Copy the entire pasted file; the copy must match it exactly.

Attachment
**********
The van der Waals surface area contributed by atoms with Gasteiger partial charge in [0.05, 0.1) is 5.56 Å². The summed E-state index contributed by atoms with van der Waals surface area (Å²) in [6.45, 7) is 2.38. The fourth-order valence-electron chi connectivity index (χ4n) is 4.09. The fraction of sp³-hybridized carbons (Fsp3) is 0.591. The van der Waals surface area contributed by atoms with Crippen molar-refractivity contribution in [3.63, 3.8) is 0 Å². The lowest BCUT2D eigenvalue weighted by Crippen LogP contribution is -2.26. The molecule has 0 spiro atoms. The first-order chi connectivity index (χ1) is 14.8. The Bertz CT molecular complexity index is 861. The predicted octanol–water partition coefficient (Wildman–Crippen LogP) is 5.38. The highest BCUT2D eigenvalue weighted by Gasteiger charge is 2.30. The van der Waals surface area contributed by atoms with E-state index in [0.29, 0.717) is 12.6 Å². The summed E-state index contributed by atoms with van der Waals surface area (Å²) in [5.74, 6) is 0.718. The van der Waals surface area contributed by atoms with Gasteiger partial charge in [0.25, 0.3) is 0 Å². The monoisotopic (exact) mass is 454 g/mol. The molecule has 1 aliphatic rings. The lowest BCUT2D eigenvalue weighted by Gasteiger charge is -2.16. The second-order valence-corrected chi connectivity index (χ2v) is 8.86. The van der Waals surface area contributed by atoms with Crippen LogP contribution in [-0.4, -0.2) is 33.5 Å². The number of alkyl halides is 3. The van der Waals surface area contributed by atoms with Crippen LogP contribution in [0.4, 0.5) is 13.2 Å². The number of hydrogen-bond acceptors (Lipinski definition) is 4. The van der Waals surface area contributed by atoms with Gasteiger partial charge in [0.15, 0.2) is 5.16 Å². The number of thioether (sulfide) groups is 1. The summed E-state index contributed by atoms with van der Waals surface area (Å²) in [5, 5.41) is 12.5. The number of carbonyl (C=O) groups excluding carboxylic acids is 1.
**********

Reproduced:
The van der Waals surface area contributed by atoms with Gasteiger partial charge in [0.05, 0.1) is 5.56 Å². The summed E-state index contributed by atoms with van der Waals surface area (Å²) in [6.45, 7) is 2.38. The fourth-order valence-electron chi connectivity index (χ4n) is 4.09. The fraction of sp³-hybridized carbons (Fsp3) is 0.591. The van der Waals surface area contributed by atoms with Crippen molar-refractivity contribution in [3.63, 3.8) is 0 Å². The lowest BCUT2D eigenvalue weighted by Crippen LogP contribution is -2.26. The molecule has 0 spiro atoms. The first-order chi connectivity index (χ1) is 14.8. The Bertz CT molecular complexity index is 861. The predicted octanol–water partition coefficient (Wildman–Crippen LogP) is 5.38. The highest BCUT2D eigenvalue weighted by Gasteiger charge is 2.30. The van der Waals surface area contributed by atoms with E-state index in [0.29, 0.717) is 12.6 Å². The summed E-state index contributed by atoms with van der Waals surface area (Å²) in [5.74, 6) is 0.718. The van der Waals surface area contributed by atoms with Gasteiger partial charge in [0.25, 0.3) is 0 Å². The monoisotopic (exact) mass is 454 g/mol. The molecule has 1 aliphatic rings. The lowest BCUT2D eigenvalue weighted by Gasteiger charge is -2.16. The second-order valence-corrected chi connectivity index (χ2v) is 8.86. The van der Waals surface area contributed by atoms with Crippen LogP contribution in [-0.4, -0.2) is 33.5 Å². The number of alkyl halides is 3. The van der Waals surface area contributed by atoms with Crippen LogP contribution in [0.4, 0.5) is 13.2 Å². The number of hydrogen-bond acceptors (Lipinski definition) is 4. The van der Waals surface area contributed by atoms with Gasteiger partial charge in [0.15, 0.2) is 5.16 Å². The number of thioether (sulfide) groups is 1. The summed E-state index contributed by atoms with van der Waals surface area (Å²) in [5, 5.41) is 12.5. The number of carbonyl (C=O) groups excluding carboxylic acids is 1.